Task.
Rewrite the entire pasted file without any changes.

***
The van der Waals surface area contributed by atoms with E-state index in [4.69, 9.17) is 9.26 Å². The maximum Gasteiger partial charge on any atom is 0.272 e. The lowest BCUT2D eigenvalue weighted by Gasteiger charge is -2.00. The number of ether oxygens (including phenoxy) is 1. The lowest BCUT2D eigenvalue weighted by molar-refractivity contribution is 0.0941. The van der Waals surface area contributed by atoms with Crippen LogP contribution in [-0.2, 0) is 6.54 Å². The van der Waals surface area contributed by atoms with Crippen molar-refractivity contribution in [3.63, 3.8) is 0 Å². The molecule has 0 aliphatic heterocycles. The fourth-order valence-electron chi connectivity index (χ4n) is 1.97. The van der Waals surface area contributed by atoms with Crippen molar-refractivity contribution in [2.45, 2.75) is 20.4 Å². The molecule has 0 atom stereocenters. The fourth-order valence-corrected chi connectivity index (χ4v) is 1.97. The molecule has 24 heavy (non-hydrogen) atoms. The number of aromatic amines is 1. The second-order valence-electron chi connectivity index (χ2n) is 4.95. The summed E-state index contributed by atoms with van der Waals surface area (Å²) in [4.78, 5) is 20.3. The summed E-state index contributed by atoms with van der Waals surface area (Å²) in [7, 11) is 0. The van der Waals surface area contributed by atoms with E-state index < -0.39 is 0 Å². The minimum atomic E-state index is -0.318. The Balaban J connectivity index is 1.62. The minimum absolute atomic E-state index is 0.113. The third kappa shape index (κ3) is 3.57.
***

The van der Waals surface area contributed by atoms with E-state index in [4.69, 9.17) is 9.26 Å². The maximum Gasteiger partial charge on any atom is 0.272 e. The lowest BCUT2D eigenvalue weighted by Gasteiger charge is -2.00. The number of ether oxygens (including phenoxy) is 1. The lowest BCUT2D eigenvalue weighted by molar-refractivity contribution is 0.0941. The van der Waals surface area contributed by atoms with Crippen LogP contribution in [-0.2, 0) is 6.54 Å². The van der Waals surface area contributed by atoms with Crippen molar-refractivity contribution in [3.63, 3.8) is 0 Å². The molecule has 0 aliphatic heterocycles. The fourth-order valence-electron chi connectivity index (χ4n) is 1.97. The van der Waals surface area contributed by atoms with Crippen molar-refractivity contribution in [2.45, 2.75) is 20.4 Å². The molecule has 0 atom stereocenters. The fourth-order valence-corrected chi connectivity index (χ4v) is 1.97. The molecule has 24 heavy (non-hydrogen) atoms. The number of aromatic amines is 1. The second-order valence-electron chi connectivity index (χ2n) is 4.95. The summed E-state index contributed by atoms with van der Waals surface area (Å²) in [4.78, 5) is 20.3. The summed E-state index contributed by atoms with van der Waals surface area (Å²) in [7, 11) is 0. The van der Waals surface area contributed by atoms with E-state index < -0.39 is 0 Å². The minimum atomic E-state index is -0.318. The Balaban J connectivity index is 1.62. The minimum absolute atomic E-state index is 0.113. The third kappa shape index (κ3) is 3.57.